The CSS 3 news never really gets too quiet out there, I think that more coders and designers than ever have their heads down and hands dirty in CSS 3. How do I know? Well more tutorials and examples are being made all the time and more and more mentions are popping up on the various design and development blogs. Are your hands dirty enough? I know mine weren’t so I set out to see what’s new in for this summer as it draws to a close.
Firefox 3.6 Alpha 1, codenamed Namoroka (after the Namoroka National Park in Madagascar), was released as a nightly download yesterday on the 7th August 2009.
This latest developer test version of the popular browser, based on the Gecko 1.9.2 platform, offers increased support for CSS3, most notably background-size, CSS gradients, multiple background images along with support for the rem unit from the CSS3 values and units module.
The W3C have released an updated working draft of the CSSOM View Module, edited by Anne van Kesteren.
Many of the features defined in the CSSOM View Module have been supported by most browsers for a long period of time, with many tracing their routes back to Microsoft’s Internet Explorer. The goal of this specification is therefore not to reinvent the wheel, but rather to define these features in such a way that they can be implemented by all browsers in an identical way.
Earlier this year we asked if you still want more out of CSS 3 and we found that you did. Of late, we are seeing the dialogue rekindled time and again with great posts being written on other major blogs. Smashing Magazine contributor Inayaili de Leon provides code samples and insight on: using browser-specific properties, selectors, RBGA and opacity, multi-column layouts, multiple backgrounds, word wrap, text shadow. @font-face attribute, border radius, border image, box shadow and more. Definitely great work by de Leon, that also earned a mention from ajaxian. So check out the post and enjoy! Well done Inayaili!
I haven’t had the opportunity to try it out yet, so let me know how you get on.
So, the CSS Working Group is trying to wrap up the CSS3 Backgrounds and Borders Module and prepare it for Last Call. However, there are still some open issues we’d would like to get comments on.
Most of the open issues revolve around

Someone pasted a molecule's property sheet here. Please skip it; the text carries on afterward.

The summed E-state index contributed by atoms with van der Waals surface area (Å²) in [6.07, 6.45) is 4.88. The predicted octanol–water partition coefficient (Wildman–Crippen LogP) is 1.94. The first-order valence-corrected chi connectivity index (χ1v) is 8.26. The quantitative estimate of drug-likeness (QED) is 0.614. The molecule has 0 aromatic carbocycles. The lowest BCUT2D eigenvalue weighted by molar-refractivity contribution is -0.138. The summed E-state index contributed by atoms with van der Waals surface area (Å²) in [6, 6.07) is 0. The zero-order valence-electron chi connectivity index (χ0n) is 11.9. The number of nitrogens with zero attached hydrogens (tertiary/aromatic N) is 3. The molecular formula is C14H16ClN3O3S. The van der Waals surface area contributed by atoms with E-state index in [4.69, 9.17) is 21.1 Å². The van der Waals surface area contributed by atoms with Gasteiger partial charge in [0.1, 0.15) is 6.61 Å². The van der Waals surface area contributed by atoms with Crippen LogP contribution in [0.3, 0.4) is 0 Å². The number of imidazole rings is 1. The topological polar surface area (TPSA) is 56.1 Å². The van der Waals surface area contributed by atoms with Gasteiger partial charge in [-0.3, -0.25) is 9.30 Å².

border-image. Brad Kemper knocked down several with his proposal and the CSS Working Group has adopted it in principle. (You can find it drafted into the latest unofficial Editor’s Draft on the W3C site.) We’re still ironing out the details on that, but there are a few others still open on
First Issue: Several people have commented that they would like a way to clip out the center part of the image. There are two options for this: A) Keep the middle part by default (current behavior). Add an
emptykeyword that clips out the middle part. B) Make the middle part clip out by default. Add a
fillkeyword that keeps it. (It’s needed for stretch-tiling things like aqua buttons.) Of course we might also just keep the current solution, C) have authors make that part of the image transparent. Comments? What would you use?
Second Issue: The syntax is particularly arcane. One commenter suggested breaking up
border-imageinto multiple properties, leaving
border-imageitself as a shorthand. For example,
border-image: url(...) 20% 40% / 10% 4em 20% / 0 1em;
would be equivalent to
border-image-source: url(...); border-image-slice: 20% 40%; border-image-widths: 10% 4em 20%; border-image-outset: 0 1em;
This would also allow the values to cascade independently, making it easy to e.g. swap just the image. There’s an overhead cost to more properties, however, so if we do this there needs to be a significant and useful advantage. Thoughts on this idea, or any other ideas for making border-image easier to understand?
Third Issue: There’s still an open question of how
border-imageshould interact with
box-shadow. The two proposals on the table are: 1.) Ignore
border-imageis in effect. (The author can draw the shadow directly in the border-image.) 2.) Use the border-image as a mask to draw a shadow, but only draw the shadow where it appears outside the padding edge (inner border edge). Comments? Preferences?
Fourth Issue: The next topic is fallback colors: the current draft has a feature that lets you specify a background color to use only if the bottommost background image fails to load. The WG wants to know, is this feature something authors really want? Several WG members have posted comments saying that it’s too hard to understand, that it’s not useful, and that the proposed syntax doesn’t make sense. What do you think?
Fifth Issue: The last issue is, the current draft specifies a
background-clip: no-clipfeature that lets a background image spill out of the border box. Implementors are concerned that it’s tricky to implement, and aren’t convinced that it would be useful. If this is something you want, show off a realistic example or two that demonstrates why it is needed.
Off-topic Issue: While I’m here, the WG wanted me to ask what people thought of renaming the
block-directionand whether either was more understandable (or if anyone had better ideas). The property changes the direction of block layout, and the values are
tb(horizontal lines stacked top-to-bottom, like English text),
rl(vertical lines stacked right-to-left, like traditional Chinese text), and
lr(vertical lines stacked left-to-right). This is for vertical text layout, btw; it’s different from graphical rotation. See pages 2-5 of UTN 22 (PDF/HTML+SVG) for a definition.
P.S. Could someone please fix the css3.info style sheet so it doesn’t effectively eat list markup? Thanks.